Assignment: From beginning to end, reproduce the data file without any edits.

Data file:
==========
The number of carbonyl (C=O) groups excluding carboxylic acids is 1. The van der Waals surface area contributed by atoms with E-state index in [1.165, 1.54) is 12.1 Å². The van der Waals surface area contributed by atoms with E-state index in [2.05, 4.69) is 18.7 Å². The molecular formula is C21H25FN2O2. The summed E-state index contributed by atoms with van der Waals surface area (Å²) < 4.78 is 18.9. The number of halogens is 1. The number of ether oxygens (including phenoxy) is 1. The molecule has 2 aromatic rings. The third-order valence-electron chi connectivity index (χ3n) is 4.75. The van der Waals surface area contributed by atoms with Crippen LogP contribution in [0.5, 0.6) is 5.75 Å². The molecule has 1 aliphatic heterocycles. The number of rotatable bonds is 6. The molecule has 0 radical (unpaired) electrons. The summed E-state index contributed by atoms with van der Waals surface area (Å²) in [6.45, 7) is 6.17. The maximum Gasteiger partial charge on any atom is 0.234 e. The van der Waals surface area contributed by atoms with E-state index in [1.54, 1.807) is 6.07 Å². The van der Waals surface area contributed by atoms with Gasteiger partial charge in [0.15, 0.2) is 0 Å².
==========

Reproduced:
The number of carbonyl (C=O) groups excluding carboxylic acids is 1. The van der Waals surface area contributed by atoms with E-state index in [1.165, 1.54) is 12.1 Å². The van der Waals surface area contributed by atoms with E-state index in [2.05, 4.69) is 18.7 Å². The molecular formula is C21H25FN2O2. The summed E-state index contributed by atoms with van der Waals surface area (Å²) < 4.78 is 18.9. The number of halogens is 1. The number of ether oxygens (including phenoxy) is 1. The molecule has 2 aromatic rings. The third-order valence-electron chi connectivity index (χ3n) is 4.75. The van der Waals surface area contributed by atoms with Crippen LogP contribution in [0.5, 0.6) is 5.75 Å². The molecule has 1 aliphatic heterocycles. The number of rotatable bonds is 6. The molecule has 0 radical (unpaired) electrons. The summed E-state index contributed by atoms with van der Waals surface area (Å²) in [6.45, 7) is 6.17. The maximum Gasteiger partial charge on any atom is 0.234 e. The van der Waals surface area contributed by atoms with E-state index in [1.54, 1.807) is 6.07 Å². The van der Waals surface area contributed by atoms with Gasteiger partial charge in [0.15, 0.2) is 0 Å².